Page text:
Nuclear waste dump confounds cost-benefit analysis via InDaily

The proposal for a South Australian high level nuclear waste dump places too much risk on future generations, argues economist Richard Blandy.

The Nuclear Fuel Cycle Royal Commission delivered its tentative findings on 15 February. It is seeking responses to these findings up until 18 March. I intend to submit this article to the commission for its consideration.

The only aspect of the nuclear fuel cycle that received the Royal Commission’s support in its tentative findings was the storage and disposal of used nuclear fuel, entirely from overseas, obviously. The Royal Commission described such an integrated storage and disposal facility as “likely to deliver substantial economic benefits to the South Australian community”.

I believe that the Royal Commission has got this wrong and that South Australia should not use part of its land mass as a dump for highly radioactive used fuel from overseas nuclear reactors (called “high level waste”) which, in the Royal Commission’s own words, “requires isolation from the environment for many hundreds of thousands of years”.


But how can we compare the value of net benefits 20 years or more into the future with costs that we are having to meet immediately? Clearly, distant events have less value to us now than immediate events do: the promise of $100 in 20 years’ time is worth less than $100 in your hand right now (if you don’t believe this, I would like to borrow $100 from you today and repay you $100 in 20 years’ time!).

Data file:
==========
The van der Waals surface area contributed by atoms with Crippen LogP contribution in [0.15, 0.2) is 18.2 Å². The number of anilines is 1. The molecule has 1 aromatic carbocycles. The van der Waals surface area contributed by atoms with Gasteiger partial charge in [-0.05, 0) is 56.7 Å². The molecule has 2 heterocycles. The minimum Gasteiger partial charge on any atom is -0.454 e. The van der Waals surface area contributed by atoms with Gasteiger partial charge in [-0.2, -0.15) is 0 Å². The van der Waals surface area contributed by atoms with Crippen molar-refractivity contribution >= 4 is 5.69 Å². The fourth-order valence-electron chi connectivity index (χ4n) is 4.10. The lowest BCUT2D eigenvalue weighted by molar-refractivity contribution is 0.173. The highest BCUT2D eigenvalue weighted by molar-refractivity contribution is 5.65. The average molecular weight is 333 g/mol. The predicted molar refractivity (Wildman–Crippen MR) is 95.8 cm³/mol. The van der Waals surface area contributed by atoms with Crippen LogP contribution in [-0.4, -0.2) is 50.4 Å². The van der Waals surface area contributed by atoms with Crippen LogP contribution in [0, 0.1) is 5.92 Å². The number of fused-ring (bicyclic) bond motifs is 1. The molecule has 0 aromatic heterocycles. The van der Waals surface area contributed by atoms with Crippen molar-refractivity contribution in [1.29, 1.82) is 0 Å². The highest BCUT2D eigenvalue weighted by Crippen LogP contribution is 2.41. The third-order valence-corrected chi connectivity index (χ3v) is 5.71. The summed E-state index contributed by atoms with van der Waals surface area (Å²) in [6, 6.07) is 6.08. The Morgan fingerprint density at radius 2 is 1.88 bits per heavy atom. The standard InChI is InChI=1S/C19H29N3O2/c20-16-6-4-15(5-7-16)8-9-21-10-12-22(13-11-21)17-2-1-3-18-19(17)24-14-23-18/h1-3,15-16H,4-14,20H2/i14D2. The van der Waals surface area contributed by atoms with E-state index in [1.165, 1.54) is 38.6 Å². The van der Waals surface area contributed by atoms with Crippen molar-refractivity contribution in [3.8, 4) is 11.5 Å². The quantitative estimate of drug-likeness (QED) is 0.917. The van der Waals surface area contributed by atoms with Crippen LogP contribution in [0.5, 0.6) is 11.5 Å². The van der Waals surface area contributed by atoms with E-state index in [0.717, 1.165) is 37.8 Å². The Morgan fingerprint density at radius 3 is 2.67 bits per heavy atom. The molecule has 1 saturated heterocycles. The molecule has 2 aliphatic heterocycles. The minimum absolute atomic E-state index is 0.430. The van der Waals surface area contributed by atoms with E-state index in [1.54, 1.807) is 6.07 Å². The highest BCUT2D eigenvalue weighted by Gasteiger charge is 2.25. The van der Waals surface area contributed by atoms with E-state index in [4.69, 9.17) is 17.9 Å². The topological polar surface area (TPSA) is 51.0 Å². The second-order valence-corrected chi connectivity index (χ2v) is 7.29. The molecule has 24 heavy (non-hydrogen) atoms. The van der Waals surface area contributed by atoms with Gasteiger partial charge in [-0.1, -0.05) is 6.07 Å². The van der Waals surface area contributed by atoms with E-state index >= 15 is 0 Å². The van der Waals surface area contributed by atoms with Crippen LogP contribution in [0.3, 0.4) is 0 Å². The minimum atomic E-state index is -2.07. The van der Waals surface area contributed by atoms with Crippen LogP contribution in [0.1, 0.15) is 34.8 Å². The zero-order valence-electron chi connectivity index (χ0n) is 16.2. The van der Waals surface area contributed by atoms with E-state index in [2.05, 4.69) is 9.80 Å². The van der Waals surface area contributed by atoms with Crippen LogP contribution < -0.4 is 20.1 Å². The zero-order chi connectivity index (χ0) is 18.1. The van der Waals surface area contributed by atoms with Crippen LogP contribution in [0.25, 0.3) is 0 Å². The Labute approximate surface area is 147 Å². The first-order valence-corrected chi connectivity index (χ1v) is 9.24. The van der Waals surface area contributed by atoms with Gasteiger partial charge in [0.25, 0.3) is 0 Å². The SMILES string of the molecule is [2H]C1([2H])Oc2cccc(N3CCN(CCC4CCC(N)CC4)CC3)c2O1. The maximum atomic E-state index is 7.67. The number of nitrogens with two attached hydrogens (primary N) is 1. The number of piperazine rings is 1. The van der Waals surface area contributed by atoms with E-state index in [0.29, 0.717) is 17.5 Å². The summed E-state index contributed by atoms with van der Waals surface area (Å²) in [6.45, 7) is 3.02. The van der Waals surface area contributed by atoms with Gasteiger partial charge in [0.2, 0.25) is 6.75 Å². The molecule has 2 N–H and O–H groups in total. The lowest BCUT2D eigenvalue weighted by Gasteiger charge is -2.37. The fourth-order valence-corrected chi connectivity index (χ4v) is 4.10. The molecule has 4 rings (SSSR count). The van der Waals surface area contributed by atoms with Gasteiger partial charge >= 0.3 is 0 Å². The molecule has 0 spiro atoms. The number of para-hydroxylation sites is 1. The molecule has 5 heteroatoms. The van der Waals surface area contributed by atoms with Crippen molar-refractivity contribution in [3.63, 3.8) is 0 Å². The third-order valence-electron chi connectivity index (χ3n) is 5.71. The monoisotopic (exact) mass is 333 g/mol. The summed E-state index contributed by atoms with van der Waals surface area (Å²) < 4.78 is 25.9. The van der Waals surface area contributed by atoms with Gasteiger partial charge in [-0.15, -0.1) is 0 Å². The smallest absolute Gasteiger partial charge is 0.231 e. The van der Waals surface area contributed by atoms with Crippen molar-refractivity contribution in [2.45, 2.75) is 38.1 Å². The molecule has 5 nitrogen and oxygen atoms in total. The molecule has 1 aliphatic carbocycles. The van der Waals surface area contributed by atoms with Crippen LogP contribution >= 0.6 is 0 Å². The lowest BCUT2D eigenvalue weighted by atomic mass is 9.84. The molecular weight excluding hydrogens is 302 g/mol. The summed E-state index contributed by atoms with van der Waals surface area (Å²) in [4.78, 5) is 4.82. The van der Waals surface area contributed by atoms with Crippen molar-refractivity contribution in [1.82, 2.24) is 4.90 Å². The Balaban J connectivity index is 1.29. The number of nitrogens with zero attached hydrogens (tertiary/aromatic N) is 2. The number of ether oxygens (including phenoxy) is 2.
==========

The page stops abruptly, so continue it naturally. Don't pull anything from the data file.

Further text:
At some time in the future, it doesn’t matter what annual net benefits the bridge is yielding to its users, because those benefits are effectively worth zero as far as we are concerned today. It is this sum of “discounted” benefits that is compared with the cost of the bridge to see whether this sum of benefits exceeds the cost or not. If this “present value” of the benefits exceeds the costs, the bridge should be built; if not, the bridge should not be built.

The Royal Commission suggests that this discount rate is 4 per cent per year – a rate which the Royal Commission calls the “intergenerational discount rate”, although there is no consensus among economists on what such a rate is or should be. Many economists believe that in circumstances where multiple generations are involved, the intergenerational discount rate should be zero, or close to it, because we should give the impact of our decision on our descendants equal weight to its impact on us.


The problem with the high level nuclear waste dump is the inescapable risk (the Royal Commission says that “it is not possible to know the geological and climatic conditions in the distant future”) of severely adverse outcomes that we might be passing on to tens of thousands of future generations of South Australians.

If we rate their outcomes equally to our own (as we do with climate change, in fisheries management and bringing up children, for example), we should not proceed with constructing such a facility within our borders, whatever the up-front bonanza that we are promised, which may, indeed, be correct.

We should think of what we will leave to our descendants – and not do it.

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